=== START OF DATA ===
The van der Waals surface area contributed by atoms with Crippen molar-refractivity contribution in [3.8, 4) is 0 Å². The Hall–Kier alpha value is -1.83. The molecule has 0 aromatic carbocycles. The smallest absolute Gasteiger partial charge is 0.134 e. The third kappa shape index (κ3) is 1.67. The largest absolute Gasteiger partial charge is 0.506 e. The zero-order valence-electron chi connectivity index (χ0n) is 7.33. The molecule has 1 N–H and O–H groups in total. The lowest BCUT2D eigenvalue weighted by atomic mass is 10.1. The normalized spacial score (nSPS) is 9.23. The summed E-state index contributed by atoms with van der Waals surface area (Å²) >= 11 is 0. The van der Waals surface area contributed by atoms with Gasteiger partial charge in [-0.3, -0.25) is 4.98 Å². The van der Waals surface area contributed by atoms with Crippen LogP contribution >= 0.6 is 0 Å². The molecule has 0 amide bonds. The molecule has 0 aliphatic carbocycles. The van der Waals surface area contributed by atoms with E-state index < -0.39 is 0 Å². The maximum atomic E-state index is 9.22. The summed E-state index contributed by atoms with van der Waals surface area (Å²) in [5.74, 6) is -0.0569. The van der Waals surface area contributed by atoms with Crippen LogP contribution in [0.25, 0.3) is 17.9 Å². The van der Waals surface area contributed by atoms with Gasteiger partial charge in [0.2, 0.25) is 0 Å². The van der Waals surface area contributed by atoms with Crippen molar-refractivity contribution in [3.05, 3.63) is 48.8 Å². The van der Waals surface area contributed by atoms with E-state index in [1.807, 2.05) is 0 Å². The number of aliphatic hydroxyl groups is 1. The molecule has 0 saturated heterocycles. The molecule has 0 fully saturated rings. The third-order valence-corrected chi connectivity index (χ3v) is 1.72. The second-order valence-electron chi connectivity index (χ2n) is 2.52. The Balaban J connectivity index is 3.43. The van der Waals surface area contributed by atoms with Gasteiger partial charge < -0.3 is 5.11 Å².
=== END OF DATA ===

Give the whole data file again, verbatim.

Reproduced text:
The van der Waals surface area contributed by atoms with Crippen molar-refractivity contribution in [3.8, 4) is 0 Å². The Hall–Kier alpha value is -1.83. The molecule has 0 aromatic carbocycles. The smallest absolute Gasteiger partial charge is 0.134 e. The third kappa shape index (κ3) is 1.67. The largest absolute Gasteiger partial charge is 0.506 e. The zero-order valence-electron chi connectivity index (χ0n) is 7.33. The molecule has 1 N–H and O–H groups in total. The lowest BCUT2D eigenvalue weighted by atomic mass is 10.1. The normalized spacial score (nSPS) is 9.23. The summed E-state index contributed by atoms with van der Waals surface area (Å²) >= 11 is 0. The van der Waals surface area contributed by atoms with Gasteiger partial charge in [-0.3, -0.25) is 4.98 Å². The van der Waals surface area contributed by atoms with Crippen LogP contribution >= 0.6 is 0 Å². The molecule has 0 amide bonds. The molecule has 0 aliphatic carbocycles. The van der Waals surface area contributed by atoms with E-state index < -0.39 is 0 Å². The maximum atomic E-state index is 9.22. The summed E-state index contributed by atoms with van der Waals surface area (Å²) in [5.74, 6) is -0.0569. The van der Waals surface area contributed by atoms with Crippen LogP contribution in [0.25, 0.3) is 17.9 Å². The van der Waals surface area contributed by atoms with Gasteiger partial charge in [0.2, 0.25) is 0 Å². The van der Waals surface area contributed by atoms with Crippen molar-refractivity contribution in [3.05, 3.63) is 48.8 Å². The van der Waals surface area contributed by atoms with E-state index in [1.807, 2.05) is 0 Å². The number of aliphatic hydroxyl groups is 1. The molecule has 0 saturated heterocycles. The molecule has 0 fully saturated rings. The third-order valence-corrected chi connectivity index (χ3v) is 1.72. The second-order valence-electron chi connectivity index (χ2n) is 2.52. The Balaban J connectivity index is 3.43. The van der Waals surface area contributed by atoms with Gasteiger partial charge < -0.3 is 5.11 Å².